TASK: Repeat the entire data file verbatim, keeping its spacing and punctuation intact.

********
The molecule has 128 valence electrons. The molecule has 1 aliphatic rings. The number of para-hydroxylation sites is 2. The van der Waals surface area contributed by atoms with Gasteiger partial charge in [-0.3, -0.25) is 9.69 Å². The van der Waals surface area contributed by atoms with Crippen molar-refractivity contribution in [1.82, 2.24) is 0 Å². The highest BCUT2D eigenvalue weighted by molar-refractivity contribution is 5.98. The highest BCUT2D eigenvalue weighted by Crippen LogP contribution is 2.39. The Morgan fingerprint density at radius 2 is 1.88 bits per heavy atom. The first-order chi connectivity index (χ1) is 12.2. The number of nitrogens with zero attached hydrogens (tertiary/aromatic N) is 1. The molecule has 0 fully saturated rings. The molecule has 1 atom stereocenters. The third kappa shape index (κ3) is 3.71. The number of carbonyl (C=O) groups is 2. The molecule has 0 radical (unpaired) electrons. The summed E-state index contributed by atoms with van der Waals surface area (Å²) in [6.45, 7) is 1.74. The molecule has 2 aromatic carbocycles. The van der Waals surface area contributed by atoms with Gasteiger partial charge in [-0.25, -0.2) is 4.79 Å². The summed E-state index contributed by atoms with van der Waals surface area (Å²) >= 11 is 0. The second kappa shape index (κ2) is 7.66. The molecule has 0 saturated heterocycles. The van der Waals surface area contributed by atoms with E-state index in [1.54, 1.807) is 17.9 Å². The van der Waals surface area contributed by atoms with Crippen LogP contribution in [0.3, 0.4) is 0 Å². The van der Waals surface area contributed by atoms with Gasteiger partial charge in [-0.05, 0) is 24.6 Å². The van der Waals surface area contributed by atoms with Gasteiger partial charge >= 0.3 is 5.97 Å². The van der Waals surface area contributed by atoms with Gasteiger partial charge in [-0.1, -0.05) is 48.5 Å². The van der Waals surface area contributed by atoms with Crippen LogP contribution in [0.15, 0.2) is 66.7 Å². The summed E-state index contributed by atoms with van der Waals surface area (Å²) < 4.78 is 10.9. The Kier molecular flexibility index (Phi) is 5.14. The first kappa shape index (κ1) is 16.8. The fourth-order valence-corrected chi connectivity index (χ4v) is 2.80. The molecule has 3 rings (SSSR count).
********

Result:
The molecule has 128 valence electrons. The molecule has 1 aliphatic rings. The number of para-hydroxylation sites is 2. The van der Waals surface area contributed by atoms with Gasteiger partial charge in [-0.3, -0.25) is 9.69 Å². The van der Waals surface area contributed by atoms with Crippen molar-refractivity contribution in [1.82, 2.24) is 0 Å². The highest BCUT2D eigenvalue weighted by molar-refractivity contribution is 5.98. The highest BCUT2D eigenvalue weighted by Crippen LogP contribution is 2.39. The Morgan fingerprint density at radius 2 is 1.88 bits per heavy atom. The first-order chi connectivity index (χ1) is 12.2. The number of nitrogens with zero attached hydrogens (tertiary/aromatic N) is 1. The molecule has 0 fully saturated rings. The molecule has 1 atom stereocenters. The third kappa shape index (κ3) is 3.71. The number of carbonyl (C=O) groups is 2. The molecule has 0 radical (unpaired) electrons. The summed E-state index contributed by atoms with van der Waals surface area (Å²) in [6.45, 7) is 1.74. The molecule has 2 aromatic carbocycles. The van der Waals surface area contributed by atoms with Gasteiger partial charge in [-0.25, -0.2) is 4.79 Å². The summed E-state index contributed by atoms with van der Waals surface area (Å²) >= 11 is 0. The second kappa shape index (κ2) is 7.66. The molecule has 0 saturated heterocycles. The van der Waals surface area contributed by atoms with E-state index in [1.54, 1.807) is 17.9 Å². The van der Waals surface area contributed by atoms with Crippen LogP contribution in [0.3, 0.4) is 0 Å². The van der Waals surface area contributed by atoms with Gasteiger partial charge in [-0.05, 0) is 24.6 Å². The van der Waals surface area contributed by atoms with Gasteiger partial charge >= 0.3 is 5.97 Å². The van der Waals surface area contributed by atoms with Gasteiger partial charge in [-0.1, -0.05) is 48.5 Å². The van der Waals surface area contributed by atoms with Crippen LogP contribution in [0.15, 0.2) is 66.7 Å². The summed E-state index contributed by atoms with van der Waals surface area (Å²) < 4.78 is 10.9. The Kier molecular flexibility index (Phi) is 5.14. The first kappa shape index (κ1) is 16.8. The fourth-order valence-corrected chi connectivity index (χ4v) is 2.80. The molecule has 3 rings (SSSR count).